Scanning Electron Microscopy
Electron microscopes utilize highly concentrated electron beams to observe and analyze biological and non-organic specimen. Compared to optical microscopes, electron microscopes have much greater magnification and resolution power. Electron microscopes, in general terms, provide information on topography, morphology and composition of a given sample. There are four main types of electron microscope technologies: scanning electron microscope (SEM), transmission electron microscope (TEM), environmental scanning electron microscope (ESEM) and scanning tunnelling microscope (STM). For this article, I will mainly focus on the scanning electron microscope, it’s history, the technology behind it, it’s use cases and artistic potential.
The history of the electron microscope dates back to the invention of the electromagnetic lens by Hans Busch in 1926, a device which became the underlying technology of the electron microscope by enabling manipulation and focusing of electron beams. However, the first electron microscope was created by two scientists at the University of Berlin, Ernst Ruska and Max Knoll. Upon the invention the patent was acquired by Siemens and further developed until the eventual commercial release of the electron microscope in 1938. In 1986 the inventors of the scanning electron microscope was awarded the Nobel Prize in Physics. Since then, SEM usage became widespread in many industrial, commercial and scientific applications. It is used in industries and fields such as material science, semiconductor / microchip industry, forensic investigation, biological sciences / medical science, archeology and paleontology for the purposes of research, quality control, failure analysis, assembly aid, dating and material identification. It can easily be said that electron microscopy made an immense contribution to nearly all fields of science and industry and it is one of the most important inventions of the last century.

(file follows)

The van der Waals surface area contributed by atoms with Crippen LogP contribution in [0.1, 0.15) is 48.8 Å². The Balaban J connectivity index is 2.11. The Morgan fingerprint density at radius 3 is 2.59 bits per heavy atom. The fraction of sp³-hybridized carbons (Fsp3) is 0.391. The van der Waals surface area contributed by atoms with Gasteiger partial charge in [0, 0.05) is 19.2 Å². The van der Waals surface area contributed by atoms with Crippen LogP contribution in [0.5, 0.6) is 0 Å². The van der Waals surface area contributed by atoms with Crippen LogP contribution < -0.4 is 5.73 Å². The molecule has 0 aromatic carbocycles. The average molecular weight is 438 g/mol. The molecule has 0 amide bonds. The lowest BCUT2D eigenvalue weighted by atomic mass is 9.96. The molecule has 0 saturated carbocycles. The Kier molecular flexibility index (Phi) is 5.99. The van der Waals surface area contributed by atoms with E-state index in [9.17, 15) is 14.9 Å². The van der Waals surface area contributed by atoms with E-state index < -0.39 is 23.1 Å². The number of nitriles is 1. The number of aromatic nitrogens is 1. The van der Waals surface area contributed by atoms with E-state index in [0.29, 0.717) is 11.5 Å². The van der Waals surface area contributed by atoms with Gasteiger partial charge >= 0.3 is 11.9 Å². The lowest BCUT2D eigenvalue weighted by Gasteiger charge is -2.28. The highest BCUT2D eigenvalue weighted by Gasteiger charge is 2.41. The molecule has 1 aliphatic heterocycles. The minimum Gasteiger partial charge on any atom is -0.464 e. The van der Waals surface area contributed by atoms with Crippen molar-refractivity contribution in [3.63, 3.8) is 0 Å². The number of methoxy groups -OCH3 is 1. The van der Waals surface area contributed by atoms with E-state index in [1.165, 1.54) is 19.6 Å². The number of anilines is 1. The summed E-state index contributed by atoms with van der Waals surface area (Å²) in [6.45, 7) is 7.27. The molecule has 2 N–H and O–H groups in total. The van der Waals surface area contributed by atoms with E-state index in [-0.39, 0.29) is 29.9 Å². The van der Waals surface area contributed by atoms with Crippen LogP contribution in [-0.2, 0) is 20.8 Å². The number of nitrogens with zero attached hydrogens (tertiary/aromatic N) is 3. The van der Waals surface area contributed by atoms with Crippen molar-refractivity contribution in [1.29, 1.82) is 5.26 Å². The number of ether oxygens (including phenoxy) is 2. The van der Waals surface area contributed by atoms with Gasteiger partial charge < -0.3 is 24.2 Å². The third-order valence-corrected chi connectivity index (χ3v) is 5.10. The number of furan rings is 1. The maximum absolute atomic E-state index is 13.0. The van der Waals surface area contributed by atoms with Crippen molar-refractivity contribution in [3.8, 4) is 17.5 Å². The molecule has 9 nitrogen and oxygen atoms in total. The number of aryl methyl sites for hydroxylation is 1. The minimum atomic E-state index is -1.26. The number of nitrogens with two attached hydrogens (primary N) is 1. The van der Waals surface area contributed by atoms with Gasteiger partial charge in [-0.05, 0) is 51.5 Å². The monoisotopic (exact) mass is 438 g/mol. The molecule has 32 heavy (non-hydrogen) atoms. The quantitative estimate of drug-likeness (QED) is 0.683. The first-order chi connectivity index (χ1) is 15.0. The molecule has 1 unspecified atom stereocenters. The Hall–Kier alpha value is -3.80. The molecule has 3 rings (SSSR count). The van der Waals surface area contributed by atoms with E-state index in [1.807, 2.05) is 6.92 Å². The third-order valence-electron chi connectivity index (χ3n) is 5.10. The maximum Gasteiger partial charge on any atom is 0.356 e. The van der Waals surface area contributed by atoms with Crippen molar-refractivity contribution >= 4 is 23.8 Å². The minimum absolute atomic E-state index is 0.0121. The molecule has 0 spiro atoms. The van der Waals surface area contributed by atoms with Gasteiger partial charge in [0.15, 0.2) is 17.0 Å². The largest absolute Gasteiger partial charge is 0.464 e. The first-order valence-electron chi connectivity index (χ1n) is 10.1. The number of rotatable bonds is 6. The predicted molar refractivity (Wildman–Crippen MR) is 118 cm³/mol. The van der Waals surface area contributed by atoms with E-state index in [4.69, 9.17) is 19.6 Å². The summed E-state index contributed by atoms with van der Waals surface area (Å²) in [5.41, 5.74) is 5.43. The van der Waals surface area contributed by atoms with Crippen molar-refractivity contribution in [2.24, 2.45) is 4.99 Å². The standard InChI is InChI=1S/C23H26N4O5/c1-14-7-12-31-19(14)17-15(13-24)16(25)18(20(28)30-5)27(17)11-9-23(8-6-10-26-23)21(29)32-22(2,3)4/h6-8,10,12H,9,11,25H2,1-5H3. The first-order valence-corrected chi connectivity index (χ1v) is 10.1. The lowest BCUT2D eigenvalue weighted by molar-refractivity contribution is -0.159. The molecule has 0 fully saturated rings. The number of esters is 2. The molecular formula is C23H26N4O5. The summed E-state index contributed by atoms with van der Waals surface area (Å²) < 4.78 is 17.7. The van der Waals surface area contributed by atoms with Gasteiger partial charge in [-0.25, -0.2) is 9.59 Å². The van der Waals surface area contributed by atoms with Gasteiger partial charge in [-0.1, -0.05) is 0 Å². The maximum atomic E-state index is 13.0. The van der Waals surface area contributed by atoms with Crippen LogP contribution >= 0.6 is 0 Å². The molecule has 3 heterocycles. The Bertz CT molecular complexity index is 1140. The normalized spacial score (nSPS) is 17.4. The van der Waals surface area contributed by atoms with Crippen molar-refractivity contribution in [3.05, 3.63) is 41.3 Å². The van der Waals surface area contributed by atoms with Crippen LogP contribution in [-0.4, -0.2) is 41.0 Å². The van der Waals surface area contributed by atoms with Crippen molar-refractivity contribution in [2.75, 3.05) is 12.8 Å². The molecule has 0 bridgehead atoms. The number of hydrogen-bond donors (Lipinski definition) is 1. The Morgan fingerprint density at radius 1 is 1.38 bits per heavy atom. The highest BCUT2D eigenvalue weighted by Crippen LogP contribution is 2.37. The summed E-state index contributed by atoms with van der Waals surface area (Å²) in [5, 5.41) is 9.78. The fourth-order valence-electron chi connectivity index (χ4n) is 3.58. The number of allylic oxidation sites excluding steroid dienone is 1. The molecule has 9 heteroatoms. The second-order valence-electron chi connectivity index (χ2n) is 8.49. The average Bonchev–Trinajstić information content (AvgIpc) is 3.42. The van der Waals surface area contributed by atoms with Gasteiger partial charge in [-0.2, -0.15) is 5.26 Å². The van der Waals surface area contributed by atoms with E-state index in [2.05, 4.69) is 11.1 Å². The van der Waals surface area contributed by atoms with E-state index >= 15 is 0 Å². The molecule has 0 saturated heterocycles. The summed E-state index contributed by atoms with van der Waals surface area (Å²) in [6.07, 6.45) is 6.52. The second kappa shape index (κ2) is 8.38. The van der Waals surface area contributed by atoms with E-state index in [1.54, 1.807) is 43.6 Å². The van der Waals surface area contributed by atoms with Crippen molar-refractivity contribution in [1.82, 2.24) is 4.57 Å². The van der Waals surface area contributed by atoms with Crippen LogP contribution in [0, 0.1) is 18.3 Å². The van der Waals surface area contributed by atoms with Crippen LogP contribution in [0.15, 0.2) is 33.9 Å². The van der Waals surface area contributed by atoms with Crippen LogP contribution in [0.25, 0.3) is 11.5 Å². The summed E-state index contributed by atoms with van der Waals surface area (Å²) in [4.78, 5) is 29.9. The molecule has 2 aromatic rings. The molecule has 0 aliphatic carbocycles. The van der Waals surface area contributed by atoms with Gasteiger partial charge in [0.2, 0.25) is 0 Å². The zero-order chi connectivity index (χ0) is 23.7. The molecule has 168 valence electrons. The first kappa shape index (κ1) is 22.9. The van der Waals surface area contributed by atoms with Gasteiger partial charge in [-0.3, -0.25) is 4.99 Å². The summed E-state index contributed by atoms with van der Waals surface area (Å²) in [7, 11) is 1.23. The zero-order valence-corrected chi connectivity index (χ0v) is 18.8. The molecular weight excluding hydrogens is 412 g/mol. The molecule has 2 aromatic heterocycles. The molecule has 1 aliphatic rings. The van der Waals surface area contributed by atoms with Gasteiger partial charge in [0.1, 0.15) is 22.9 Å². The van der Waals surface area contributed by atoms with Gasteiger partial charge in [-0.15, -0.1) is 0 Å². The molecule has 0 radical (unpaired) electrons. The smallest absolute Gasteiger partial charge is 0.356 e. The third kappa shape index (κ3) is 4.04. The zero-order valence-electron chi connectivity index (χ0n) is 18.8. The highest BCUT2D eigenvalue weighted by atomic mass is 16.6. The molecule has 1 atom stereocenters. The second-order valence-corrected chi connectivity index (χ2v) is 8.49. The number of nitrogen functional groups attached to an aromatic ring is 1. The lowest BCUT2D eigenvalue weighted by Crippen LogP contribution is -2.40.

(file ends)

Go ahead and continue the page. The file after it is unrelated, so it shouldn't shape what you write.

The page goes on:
For an SEM to function, an electron beam must first be generated. This is done by applying high electric current to a tungsten wire. The resulting electrons are then guided through a positively charged anode opening onto the specimen. Along the path, the electron beam is shaped and finely focused using magnetic lenses. When the beam reaches on the specimen surface, it knocks out the electrons from the surface of the object, creating what’s called secondary electrons. A secondary electron detector (SE detector) captures secondary electrons to generate image and surface information. Apart from magnification and surface analysis purposes, SEMs can be used for non-destructive chemical analysis. During the operation, x-ray radiation is generated by the electrons knocked out from the surface of the specimen. Using this, an x-ray detector can analyze the data and determine the chemical composition of a sample.
SEMs don’t produce color images naturally, therefore, black and white images are one of the defining aesthetic characteristics of this technology. Another aesthetic characteristic of the SEM is the distinct surface look. Since the generated image is a result of topographical mapping, the visualized information is primarily depth information of the object surface. This distinct look, combined with the extreme magnification presents us something unreal looking, something we normally never see. The images created by SEM devices don’t look photographic (since the process isn’t photographic), they almost resemble computer generated imagery. Recently, artists are starting to make use of the artistic potential of this technology. Such as the artist duo Broomberg & Chanarin using this technology in their work titled Every Piece of Dust on Freud’s Couch. Another example is the work by Donald Weber, titled War Sand. In his work he uses SEM images of particles that are collected at Normandy Beach.